The House resumed at 8 p.m.
THRONE SPEECH DEBATE (CONTINUED)
Resuming the debate on the amendment to the motion for an address in reply to the speech of the Honourable the Lieutenant Governor at the opening of the session.
Hon. Mr. Wells: Mr. Speaker, I am pleased to take part in the throne speech debate tonight because I think this session and this speech from the throne will be looked upon historically as a very important event. We are now in a period when we are witnessing a turnaround in events. A restoration of confidence in the economy and in the life of this country has begun.
After a period of time historians will probably say was the worst, or at least equal to that experienced by this country in the 1930s, I think we are now on the verge of a recovery period.
As the speech from the throne said, and as I would say on every occasion, the restoration of confidence has begun. People are beginning to feel things are starting to happen. The positive signs are out there and those positive signs were indicated in the speech from the throne at this third session of this Legislature and Parliament.
What are those positive signs? They are signs such as the fact that we are now in a period when the consumer price index has declined in a year from somewhere around 12 per cent to between six and seven per cent. Inflation is being brought under control.
We are seeing a decrease in interest rates and because of this we are seeing greatly increased activity in the housing market. Houses are beginning to sell. Houses are beginning to be built.
I am always amazed when I hear people talk about there not being any houses built, that there are no housing starts going on. Then I look around my riding of Scarborough North and all I see are sewers being laid, roads being built, houses going up and condominiums and apartments being built in a whole variety of price ranges; and that activity has accelerated in the last three or four months because interest rates are lower, people are now buying and confidence is beginning to be felt again in this province, in this country and in our economy.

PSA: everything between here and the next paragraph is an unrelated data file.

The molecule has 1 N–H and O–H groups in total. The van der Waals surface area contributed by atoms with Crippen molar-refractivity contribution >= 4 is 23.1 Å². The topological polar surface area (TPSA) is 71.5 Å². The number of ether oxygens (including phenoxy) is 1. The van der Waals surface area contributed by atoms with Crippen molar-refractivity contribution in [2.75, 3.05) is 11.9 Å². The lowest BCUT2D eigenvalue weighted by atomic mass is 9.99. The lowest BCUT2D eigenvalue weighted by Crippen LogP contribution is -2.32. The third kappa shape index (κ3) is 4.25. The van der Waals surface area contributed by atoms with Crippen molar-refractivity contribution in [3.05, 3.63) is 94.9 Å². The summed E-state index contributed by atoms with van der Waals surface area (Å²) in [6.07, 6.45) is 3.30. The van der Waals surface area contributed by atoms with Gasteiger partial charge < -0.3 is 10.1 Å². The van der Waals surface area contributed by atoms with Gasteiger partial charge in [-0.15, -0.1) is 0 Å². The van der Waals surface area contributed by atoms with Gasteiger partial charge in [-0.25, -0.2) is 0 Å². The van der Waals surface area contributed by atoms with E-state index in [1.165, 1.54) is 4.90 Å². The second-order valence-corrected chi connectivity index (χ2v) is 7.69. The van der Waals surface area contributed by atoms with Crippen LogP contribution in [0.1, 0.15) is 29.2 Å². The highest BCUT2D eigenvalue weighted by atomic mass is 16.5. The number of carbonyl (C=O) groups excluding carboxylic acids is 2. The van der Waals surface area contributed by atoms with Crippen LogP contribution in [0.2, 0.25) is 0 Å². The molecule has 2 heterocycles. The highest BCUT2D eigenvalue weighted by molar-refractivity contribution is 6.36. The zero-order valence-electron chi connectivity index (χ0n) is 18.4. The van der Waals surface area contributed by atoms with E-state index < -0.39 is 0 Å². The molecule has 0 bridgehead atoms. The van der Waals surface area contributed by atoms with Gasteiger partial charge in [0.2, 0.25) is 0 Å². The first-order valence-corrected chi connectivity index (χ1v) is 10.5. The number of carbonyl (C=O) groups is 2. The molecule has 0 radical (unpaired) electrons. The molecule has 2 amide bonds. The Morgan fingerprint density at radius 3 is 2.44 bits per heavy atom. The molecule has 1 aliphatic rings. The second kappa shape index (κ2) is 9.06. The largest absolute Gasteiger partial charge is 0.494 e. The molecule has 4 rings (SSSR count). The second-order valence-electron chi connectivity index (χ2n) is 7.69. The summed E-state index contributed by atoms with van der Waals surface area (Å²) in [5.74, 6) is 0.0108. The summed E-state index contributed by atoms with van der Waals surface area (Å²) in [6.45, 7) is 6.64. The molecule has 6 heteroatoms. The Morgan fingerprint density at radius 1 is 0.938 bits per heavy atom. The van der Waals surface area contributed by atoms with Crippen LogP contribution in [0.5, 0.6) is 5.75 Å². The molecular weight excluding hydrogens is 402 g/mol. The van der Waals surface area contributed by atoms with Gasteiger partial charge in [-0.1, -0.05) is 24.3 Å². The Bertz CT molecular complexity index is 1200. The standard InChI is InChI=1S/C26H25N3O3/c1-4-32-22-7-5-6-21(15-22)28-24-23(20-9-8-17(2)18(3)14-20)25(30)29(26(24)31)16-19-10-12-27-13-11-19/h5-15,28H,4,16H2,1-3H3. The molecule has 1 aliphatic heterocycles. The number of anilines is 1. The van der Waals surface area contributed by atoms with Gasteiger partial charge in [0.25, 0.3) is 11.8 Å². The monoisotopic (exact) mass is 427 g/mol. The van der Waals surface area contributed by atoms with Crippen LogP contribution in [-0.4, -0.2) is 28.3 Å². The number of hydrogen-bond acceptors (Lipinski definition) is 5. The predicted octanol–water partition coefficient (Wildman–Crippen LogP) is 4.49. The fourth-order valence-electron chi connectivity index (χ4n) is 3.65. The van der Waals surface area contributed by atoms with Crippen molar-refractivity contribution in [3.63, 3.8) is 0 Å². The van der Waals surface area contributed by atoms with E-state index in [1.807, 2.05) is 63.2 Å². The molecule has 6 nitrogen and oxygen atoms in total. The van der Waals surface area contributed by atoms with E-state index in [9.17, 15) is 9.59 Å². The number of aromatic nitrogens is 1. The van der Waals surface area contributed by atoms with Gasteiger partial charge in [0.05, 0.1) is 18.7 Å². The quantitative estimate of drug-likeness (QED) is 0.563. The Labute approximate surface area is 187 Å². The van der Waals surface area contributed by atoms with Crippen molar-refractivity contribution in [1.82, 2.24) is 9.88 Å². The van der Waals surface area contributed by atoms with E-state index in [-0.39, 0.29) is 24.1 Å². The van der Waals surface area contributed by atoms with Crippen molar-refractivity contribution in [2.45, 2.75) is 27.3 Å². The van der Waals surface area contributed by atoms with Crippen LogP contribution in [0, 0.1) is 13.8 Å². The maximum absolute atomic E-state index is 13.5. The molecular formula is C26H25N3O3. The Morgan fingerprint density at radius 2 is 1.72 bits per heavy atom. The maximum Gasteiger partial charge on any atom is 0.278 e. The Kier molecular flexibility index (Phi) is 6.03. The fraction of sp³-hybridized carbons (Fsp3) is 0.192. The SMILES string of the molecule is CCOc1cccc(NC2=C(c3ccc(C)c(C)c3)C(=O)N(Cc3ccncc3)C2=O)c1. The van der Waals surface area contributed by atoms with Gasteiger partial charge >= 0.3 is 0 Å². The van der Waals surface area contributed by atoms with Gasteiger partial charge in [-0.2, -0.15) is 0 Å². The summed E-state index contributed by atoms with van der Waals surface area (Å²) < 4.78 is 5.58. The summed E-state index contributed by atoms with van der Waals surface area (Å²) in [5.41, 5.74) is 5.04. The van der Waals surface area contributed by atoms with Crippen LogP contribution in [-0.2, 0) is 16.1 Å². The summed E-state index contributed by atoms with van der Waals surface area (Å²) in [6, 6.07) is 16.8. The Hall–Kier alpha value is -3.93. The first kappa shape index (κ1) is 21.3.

There is no question that unemployment is still too high; we all accept that. This speech from the throne accepts the fact that the emphasis today as we enter this period of confidence must be on the creation of jobs. As I read the federal budget presented by Mr. Lalonde, this is what he emphasizes: that this country must create jobs. that we must help the unemployed; and the measures that will do that are there. I think that will be the kind of direction our budget will take when the Treasurer (Mr. F. S. Miller) presents it on May 10.
Mr. Stokes: Watch those leaks now.
Hon. Mr. Wells: No, I am not going to say any more about the budget, of course; the budget will speak for itself. As the speech from the throne said, one of the major thrusts because of this period we are in now will be the budget, but coupled with the budget will be the initiatives this government takes in a number of other areas, and one of the areas I am most impressed with is that of the creation of increased markets in international trade.
The initiatives being taken by the Ministry of Industry and Trade today are exemplary. They have set for themselves, for this province and on behalf of this government as policy of this government, goals to stimulate business investment over the next two years, to double our foreign trade over the next five years, to increase the domestic market so it will expand and to increase the productivity and entrepreneurship of small and medium-sized businesses so they can build in this province and add to the economic growth and life of this province. These kinds of initiatives are the things that are going to be necessary to bring about the stimulation that will create jobs in this province.
I have always been impressed when people want to talk about what is the philosophy and role of a government such as ours in this province. We have debated many times various actions of this government. Our friends across the way have been critical of our involvement in Suncor, they have been critical of the things we have done in relation to trust companies and they have been critical of some other initiatives we have taken from time to time.
But like my friend the member for Riverdale (Mr. Renwick) and others in this House, I am one who believes that we have to learn from history, and in order to chart the course we want to go in the future we also look at what has happened in the past. Usually the historic routes of a political party and the history of its actions provide a pretty good guideline for the kind of actions one should take in the future.
In this regard I was very interested to read in the Toronto Star on the weekend an article by Peter Oliver, who is a history professor at York University. I want to quote a couple of paragraphs from this article because --
Mr. Stokes: Is that the one on the interventionist Tories?
Hon. Mr. Wells: That is right. I do not know whether everyone believes this article, but for me this represents the kind of policy that has built this province and it also represents the kind of policy that has allowed a Progressive Conservative government to be the government of this province for 64 years in this century.